Although it is not exactly a Christmas hymn, the words (and tune) of “In Christ Alone” were going through my head often during this Advent season, especially the opening lines of the second verse:
In Christ alone, who took on flesh
Fullness of God in helpless babe.
I agree with N.T. Wright, who recently wrote that this is clearly one of the best—I think simply the best—of the newer hymns. But I also agree with Wright’s proposed revision of one word in that second verse. Instead of saying that “The wrath of God was satisfied” on the Cross, it should say that God’s love was satisfied.
In the past I would have resisted that kind of suggestion. And I am still not prepared simply to give up on any notion of Christ’s suffering the divine wrath on our behalf as our substitute. But it was the discovery of a comment by St. Augustine that checked me theologically on this subject. It wasn’t at that moment when “we were reconciled unto Him by the blood of His Son that [God] began to love us; but He did so before the foundation of the world…”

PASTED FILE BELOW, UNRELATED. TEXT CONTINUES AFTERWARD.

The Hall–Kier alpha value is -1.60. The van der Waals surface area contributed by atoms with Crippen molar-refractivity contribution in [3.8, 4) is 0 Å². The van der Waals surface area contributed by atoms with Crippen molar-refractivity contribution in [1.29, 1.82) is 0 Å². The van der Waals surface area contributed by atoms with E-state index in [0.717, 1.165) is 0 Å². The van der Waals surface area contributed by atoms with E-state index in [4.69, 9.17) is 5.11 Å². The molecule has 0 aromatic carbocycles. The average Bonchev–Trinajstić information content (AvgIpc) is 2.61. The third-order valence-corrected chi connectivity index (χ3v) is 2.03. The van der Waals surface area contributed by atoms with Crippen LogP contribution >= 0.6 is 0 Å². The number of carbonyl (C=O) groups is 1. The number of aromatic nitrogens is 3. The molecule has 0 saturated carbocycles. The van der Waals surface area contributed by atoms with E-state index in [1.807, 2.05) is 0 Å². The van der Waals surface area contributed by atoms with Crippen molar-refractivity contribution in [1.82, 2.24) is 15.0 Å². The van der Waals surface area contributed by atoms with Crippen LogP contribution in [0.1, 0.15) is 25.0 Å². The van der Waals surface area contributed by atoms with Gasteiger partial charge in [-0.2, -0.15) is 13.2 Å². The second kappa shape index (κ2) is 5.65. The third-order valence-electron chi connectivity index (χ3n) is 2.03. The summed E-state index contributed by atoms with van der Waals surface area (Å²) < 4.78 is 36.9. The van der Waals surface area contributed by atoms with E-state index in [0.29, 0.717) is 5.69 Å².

Significantly, Augustine says this in commenting on John 3:16—a fact that embarrasses me a bit. In all of my years of speaking about the atonement as if somehow God was angry with us until the Son suffered on the Cross, I never explicitly made the connection to John 3:16, which I memorized almost about the time that I learned to talk: “For God so loved…that He gave His only begotten Son.” It was the love of the triune God that sent Jesus to the Manger and to the Cross.
With Tom Wright I cast my vote for a revision of that one word in an otherwise marvelous hymn!